Phileas Fogg accepts a challenge from his fellow members at the Reform Club and sets of prove that you can travel around the world in a mind-boggling 80 days. He sets off by train to Paris with his new valet Passepartout but then is forced to continue the trip by balloon arriving next in Spain where Passepartout has an interesting encounter in the bullfighting ring. They finally make their way across the Mediterranean and through the Suez canal, arriving in Bombay two days ahead of schedule. They board the train for Calcutta where they find there is a 50 mile gap midway. The break in their journey proved eventful as they rescue an Indian princess, Aouda, who is about to be forced to commit suttee - throwing herself on her dead husband's funeral pyre. They make to Calcutta and on to Siam and the Honk Kong. Throughout the voyage, they are followed by a detective, Mr. Fix, who is convinced that Fogg is the thief responsible for the recent £55,000 theft at the bank of England. In Honk ... Written by
(Mag-optical) (35 mm prints) (1956)|Mono
(optical) (35 mm prints) (re-release prints)|70 mm 6-Track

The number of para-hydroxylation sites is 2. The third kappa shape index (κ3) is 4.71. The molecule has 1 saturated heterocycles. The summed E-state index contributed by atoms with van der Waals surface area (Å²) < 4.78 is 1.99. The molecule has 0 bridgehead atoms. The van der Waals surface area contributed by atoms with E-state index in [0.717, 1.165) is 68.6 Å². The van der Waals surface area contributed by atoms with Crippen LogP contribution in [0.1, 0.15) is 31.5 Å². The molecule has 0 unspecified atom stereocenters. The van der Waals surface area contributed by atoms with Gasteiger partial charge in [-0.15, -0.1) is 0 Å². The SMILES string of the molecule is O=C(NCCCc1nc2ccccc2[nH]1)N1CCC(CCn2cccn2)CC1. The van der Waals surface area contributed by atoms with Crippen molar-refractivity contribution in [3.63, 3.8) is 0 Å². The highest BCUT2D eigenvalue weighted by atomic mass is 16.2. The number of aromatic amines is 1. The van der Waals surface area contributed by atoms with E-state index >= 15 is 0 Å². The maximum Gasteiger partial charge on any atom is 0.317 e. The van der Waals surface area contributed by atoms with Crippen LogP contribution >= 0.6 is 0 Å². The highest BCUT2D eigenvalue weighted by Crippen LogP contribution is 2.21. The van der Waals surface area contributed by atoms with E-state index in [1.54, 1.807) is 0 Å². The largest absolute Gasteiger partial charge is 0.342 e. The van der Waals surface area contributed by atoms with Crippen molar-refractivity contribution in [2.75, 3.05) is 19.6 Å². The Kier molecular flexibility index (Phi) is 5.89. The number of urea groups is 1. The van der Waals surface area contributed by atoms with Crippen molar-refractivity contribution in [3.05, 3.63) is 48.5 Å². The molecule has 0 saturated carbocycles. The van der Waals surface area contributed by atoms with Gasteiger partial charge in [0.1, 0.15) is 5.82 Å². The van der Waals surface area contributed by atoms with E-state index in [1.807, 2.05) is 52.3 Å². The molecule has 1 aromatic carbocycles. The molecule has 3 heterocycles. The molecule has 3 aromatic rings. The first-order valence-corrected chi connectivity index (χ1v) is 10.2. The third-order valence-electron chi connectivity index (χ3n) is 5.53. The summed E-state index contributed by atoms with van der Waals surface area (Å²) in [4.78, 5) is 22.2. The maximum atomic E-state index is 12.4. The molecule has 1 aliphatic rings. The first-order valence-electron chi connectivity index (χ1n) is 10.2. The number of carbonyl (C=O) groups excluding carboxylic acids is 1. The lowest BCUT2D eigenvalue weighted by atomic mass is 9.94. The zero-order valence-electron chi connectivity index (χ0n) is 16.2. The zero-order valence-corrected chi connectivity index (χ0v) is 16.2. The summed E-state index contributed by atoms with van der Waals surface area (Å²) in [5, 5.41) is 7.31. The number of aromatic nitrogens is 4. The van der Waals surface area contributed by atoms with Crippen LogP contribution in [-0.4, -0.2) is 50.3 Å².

(70 mm prints) (Westrex Recording System)|4-Track Stereo
(Perspecta Sound encoding) (35 mm magnetic prints) (1956)
There is no gas balloon in the original novel. Nevertheless this mode of transportation has endured as an iconic image of the film. See more »
When crossing the mountains in the balloon at high altitude, both Fogg and Passepartout are shown wearing light clothing and no gloves when opening the champagne. The air temperature around them would have been freezing, yet they exhibit no sign of being cold. See more »
The story is then recapped in 6 minutes of simple, minimally animated cartoon images, allowing the names of the many cast members who each appeared in just one scene to be shown in relation to that scene. Some of the crew credits (or who did what) are interspersed with the cast credits. See more »
Saw it in 1956, 54 years later it isn't any better!
How this movie rated any Academy awards, let alone five, has always amazed me. The story is a faint shadow of Jules Verne's excellent book and ends up being a wide screen travelogue with no redeeming features. The only thing that temporarily piqued my interest was spotting the veritable plethora of stars in cameo roles. Even the great photography eventually became tiresome. The numerous delays Fogg experienced during his travels were oh so predictable and the assortment of characters he encountered were nothing more than hackneyed clichés. If you have yet to see this film, do yourself a favour and spend your time and money on a movie with real quality.
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